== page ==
What actually causes our assessment of Mouthfeel and Body is a combination of alcohol or more likely its by-product of glycerol, the level of acid, sugar content, and in the case of red wines and some whites, tannin. Glycerol, the same stuff you see sliding down your glass in the form of “Legs” or “Tears” when the alcohol of your wine is evaporating faster than the water, and residual sugar in the wine will increase the wine’s viscosity the more they are found in the wine. This is why dessert wines and fortified wines have a bigger body that your table wines. An increase in “fullness” of the wine’s body is credited largely to how many proteins from the wine are binding to either receptors or saliva in your mouth. If you’ll recall, the higher the acid in the wine, the more saliva will come rushing into your mouth. Thus, there are more things to bind to providing that the wine is bringing the goods.
The last part that factors into Mouthfeel which is also evaluated by itself by professional wine tasters, is Astringency. In wine, astringency is found in the form of tannins which bind to our saliva and create that cotton-mouth feeling around your tongue and/or gums that some people (Mostly Super Tasters) can’t stand mostly because in addition to the sensation, tannins have a bitter taste to them. The tannins come from the solid parts of the grapes (Seeds, skins, stems, etc.) and from any oak that has touched the wine while it is being made. Tannins are also found in coffee, tea, and a wide variety of other foods that have bitterness in them.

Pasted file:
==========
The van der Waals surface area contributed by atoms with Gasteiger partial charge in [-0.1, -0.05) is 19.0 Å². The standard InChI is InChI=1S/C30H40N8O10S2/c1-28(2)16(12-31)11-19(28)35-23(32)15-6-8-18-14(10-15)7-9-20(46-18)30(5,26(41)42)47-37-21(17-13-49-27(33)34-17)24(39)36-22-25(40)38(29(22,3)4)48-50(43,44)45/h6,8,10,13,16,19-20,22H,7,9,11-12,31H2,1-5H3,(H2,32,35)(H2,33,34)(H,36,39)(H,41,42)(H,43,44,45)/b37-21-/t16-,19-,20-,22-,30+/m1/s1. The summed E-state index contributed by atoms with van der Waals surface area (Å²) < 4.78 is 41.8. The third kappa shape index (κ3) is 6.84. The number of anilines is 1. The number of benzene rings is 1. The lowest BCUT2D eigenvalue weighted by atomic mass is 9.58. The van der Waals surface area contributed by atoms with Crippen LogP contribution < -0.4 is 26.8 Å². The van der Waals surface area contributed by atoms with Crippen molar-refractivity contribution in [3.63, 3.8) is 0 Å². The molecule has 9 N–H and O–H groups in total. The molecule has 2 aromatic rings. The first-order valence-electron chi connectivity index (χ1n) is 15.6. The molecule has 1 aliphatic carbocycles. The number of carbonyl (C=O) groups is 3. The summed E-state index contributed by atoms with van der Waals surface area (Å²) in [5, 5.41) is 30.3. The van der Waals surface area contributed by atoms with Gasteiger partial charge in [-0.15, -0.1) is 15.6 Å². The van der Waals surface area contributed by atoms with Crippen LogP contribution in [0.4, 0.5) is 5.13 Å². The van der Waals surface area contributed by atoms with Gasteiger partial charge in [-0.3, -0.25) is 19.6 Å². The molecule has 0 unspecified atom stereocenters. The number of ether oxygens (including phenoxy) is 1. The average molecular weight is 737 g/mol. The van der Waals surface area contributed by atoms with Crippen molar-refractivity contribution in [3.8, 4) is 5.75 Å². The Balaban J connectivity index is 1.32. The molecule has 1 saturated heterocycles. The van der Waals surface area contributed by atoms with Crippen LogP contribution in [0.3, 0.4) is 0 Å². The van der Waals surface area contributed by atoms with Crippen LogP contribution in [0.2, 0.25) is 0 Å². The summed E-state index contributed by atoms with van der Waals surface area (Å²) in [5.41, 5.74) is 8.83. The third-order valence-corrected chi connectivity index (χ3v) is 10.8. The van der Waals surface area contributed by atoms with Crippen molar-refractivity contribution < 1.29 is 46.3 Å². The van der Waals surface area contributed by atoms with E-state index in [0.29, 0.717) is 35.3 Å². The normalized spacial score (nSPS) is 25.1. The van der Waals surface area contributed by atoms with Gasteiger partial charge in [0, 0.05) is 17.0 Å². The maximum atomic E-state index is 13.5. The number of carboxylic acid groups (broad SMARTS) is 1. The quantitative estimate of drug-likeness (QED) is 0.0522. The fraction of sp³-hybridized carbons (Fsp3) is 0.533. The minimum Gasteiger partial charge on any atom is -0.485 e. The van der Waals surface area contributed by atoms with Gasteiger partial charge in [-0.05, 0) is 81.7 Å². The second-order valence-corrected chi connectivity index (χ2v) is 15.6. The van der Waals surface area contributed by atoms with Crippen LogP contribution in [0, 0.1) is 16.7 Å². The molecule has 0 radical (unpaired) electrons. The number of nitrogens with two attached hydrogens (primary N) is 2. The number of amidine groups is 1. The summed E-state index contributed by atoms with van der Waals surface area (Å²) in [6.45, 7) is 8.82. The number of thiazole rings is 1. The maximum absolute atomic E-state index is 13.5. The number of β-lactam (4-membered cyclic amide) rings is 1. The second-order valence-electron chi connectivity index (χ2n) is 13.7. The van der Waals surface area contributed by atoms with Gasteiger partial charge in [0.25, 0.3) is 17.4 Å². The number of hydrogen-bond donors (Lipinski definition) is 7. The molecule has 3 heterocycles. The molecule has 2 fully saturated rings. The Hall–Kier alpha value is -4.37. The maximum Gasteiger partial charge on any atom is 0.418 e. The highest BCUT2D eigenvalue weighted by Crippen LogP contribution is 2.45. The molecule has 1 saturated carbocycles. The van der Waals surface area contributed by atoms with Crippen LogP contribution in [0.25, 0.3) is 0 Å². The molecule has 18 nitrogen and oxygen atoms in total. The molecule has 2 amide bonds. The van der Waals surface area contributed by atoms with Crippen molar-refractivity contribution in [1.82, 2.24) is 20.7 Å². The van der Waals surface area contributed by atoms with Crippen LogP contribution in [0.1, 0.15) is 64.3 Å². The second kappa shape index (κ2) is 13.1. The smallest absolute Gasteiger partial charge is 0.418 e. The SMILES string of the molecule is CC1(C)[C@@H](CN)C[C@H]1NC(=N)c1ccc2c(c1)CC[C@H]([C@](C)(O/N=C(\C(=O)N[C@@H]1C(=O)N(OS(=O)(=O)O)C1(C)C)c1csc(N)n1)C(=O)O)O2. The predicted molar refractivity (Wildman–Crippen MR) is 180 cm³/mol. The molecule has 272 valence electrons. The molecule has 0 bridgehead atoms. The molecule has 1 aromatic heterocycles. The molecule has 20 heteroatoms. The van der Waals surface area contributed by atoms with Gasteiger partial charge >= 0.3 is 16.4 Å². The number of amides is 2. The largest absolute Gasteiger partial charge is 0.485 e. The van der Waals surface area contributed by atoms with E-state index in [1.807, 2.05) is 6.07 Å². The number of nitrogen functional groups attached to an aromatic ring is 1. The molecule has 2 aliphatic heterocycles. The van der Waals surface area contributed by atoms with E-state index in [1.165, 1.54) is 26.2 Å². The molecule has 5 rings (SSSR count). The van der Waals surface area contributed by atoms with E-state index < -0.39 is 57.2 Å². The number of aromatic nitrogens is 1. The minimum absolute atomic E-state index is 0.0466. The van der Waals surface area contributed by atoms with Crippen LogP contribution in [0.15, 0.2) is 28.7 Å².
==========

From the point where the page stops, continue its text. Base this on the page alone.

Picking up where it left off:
Of course, each one of these sensations is not acting in isolation. As was already mentioned with the effects of acidity on piquance, it is the balance of each of these interactions that affect our overall perception and create what I will nerdily refer to as the wine’s matrix. For those that skipped through this article looking for a cheat sheet, here are a list of balancing interactions that you may experience within the wine itself, or when mixing wine with food.